But there need to be words.
The presenting issue has of course been the public exposure of endemic and persistent sexual abuse in the workplace. The big names are well known: Weinstein and Spacey. The surprise has been a global fallout with all kinds of other things coming out of the woodwork almost daily in the so-called the Weinstein effect. It’s not just impacting Hollywood – but global entertainment industries, journalists, and politics. The UK has seen the resignation of senior Cabinet ministers as a result. #MeToo has ricocheted the world.
I actually think it’s more accurately the Trump Effect. For sure, he is still US president (for now…). But I just wonder if the sheer brazen ghastliness of his boasting and treatment of women generally – “When you are a star, they let you do anything” etc – and subsequent election, created the tipping point. Nothing seemed to derail him, but enough was enough and so at last individuals had the courage to call out lesser mortals than the president. In time, let’s hope and pray it’s just a matter of time before he too is brought to book.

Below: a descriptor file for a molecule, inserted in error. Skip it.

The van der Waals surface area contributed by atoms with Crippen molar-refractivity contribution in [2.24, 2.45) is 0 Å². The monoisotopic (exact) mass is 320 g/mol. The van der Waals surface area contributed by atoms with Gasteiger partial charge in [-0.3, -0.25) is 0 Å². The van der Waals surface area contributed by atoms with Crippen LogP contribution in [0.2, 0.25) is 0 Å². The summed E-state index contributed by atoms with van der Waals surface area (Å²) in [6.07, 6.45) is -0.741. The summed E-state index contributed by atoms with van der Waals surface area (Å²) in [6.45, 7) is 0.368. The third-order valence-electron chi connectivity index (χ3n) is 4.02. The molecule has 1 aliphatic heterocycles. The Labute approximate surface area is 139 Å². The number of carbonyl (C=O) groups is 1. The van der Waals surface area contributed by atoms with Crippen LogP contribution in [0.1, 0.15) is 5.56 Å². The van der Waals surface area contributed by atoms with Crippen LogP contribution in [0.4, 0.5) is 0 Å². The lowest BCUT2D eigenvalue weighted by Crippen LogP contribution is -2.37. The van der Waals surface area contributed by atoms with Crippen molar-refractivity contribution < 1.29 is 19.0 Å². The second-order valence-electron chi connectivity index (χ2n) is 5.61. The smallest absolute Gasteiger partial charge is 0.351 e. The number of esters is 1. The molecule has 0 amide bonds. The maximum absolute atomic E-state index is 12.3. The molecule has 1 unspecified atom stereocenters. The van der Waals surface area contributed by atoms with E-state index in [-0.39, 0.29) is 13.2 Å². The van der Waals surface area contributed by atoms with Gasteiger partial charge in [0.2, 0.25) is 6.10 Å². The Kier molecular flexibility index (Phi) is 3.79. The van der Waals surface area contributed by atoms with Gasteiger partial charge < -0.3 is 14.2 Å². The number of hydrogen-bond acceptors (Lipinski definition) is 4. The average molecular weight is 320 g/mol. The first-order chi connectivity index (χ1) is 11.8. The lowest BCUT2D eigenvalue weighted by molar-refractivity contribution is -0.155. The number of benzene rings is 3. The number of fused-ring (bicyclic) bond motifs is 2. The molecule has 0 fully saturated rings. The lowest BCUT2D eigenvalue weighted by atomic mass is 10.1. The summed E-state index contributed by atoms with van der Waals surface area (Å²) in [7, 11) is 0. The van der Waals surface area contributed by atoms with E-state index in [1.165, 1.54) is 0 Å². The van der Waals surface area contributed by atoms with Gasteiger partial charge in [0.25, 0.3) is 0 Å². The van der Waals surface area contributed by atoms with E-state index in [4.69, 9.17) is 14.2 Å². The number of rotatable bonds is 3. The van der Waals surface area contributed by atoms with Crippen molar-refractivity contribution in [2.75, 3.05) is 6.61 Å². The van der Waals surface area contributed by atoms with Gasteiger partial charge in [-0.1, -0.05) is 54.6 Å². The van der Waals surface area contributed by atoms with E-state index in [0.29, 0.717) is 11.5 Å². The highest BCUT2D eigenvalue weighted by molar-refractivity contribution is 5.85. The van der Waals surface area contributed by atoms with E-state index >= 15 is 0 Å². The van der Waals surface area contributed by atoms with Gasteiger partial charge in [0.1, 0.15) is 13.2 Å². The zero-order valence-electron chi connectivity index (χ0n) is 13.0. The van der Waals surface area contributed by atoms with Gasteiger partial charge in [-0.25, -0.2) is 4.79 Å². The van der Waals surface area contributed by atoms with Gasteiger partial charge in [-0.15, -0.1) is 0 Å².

But the sex isn’t the half of it. Actually. It’s been wrongly attributed to Oscar Wilde, bizarrely enough. And more disturbingly, it was quoted by Kevin Spacey’s character on House of Cards, President Frank Underwood.
Everything is about sex, except sex. Sex is about power.
It is not entirely accurate, of course. It is woefully reductionistic and probably too Freudian for modern sensibilities. But there is something in it. Especially in the light of recent events. That is why anyone who fails to sympathise with the silence of victims has completely missed the point.
So we need to think about power and we need to talk about power.
I’ve been talking about this for a number of years. I’ve touched on it in Q before. But I simply can’t leave it be. So I’ll be considering a few aspects of this in the coming days.